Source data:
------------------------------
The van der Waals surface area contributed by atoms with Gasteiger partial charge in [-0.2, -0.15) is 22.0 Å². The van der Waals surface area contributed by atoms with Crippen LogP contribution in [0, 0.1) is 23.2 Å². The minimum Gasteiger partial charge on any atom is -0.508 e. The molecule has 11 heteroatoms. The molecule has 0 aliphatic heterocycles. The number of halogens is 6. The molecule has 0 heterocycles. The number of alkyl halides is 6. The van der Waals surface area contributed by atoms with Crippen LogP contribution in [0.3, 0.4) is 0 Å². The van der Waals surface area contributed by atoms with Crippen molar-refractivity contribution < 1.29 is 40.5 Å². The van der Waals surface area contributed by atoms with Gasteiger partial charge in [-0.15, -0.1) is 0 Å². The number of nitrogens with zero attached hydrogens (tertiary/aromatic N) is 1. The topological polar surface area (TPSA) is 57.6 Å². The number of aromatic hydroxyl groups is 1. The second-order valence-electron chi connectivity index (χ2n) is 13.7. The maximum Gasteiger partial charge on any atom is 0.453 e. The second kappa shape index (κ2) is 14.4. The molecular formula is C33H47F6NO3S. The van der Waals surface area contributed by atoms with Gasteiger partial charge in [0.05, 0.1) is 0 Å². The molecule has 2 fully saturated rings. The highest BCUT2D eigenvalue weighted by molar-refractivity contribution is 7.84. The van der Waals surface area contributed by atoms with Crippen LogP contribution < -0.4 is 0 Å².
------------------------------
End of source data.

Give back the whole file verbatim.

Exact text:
The van der Waals surface area contributed by atoms with Gasteiger partial charge in [-0.2, -0.15) is 22.0 Å². The van der Waals surface area contributed by atoms with Crippen LogP contribution in [0, 0.1) is 23.2 Å². The minimum Gasteiger partial charge on any atom is -0.508 e. The molecule has 11 heteroatoms. The molecule has 0 aliphatic heterocycles. The number of halogens is 6. The molecule has 0 heterocycles. The number of alkyl halides is 6. The van der Waals surface area contributed by atoms with Crippen LogP contribution in [0.3, 0.4) is 0 Å². The van der Waals surface area contributed by atoms with Crippen molar-refractivity contribution < 1.29 is 40.5 Å². The van der Waals surface area contributed by atoms with Gasteiger partial charge in [-0.15, -0.1) is 0 Å². The number of nitrogens with zero attached hydrogens (tertiary/aromatic N) is 1. The topological polar surface area (TPSA) is 57.6 Å². The number of aromatic hydroxyl groups is 1. The second-order valence-electron chi connectivity index (χ2n) is 13.7. The maximum Gasteiger partial charge on any atom is 0.453 e. The second kappa shape index (κ2) is 14.4. The molecular formula is C33H47F6NO3S. The van der Waals surface area contributed by atoms with Gasteiger partial charge in [0.05, 0.1) is 0 Å². The molecule has 2 fully saturated rings. The highest BCUT2D eigenvalue weighted by molar-refractivity contribution is 7.84. The van der Waals surface area contributed by atoms with Crippen LogP contribution < -0.4 is 0 Å².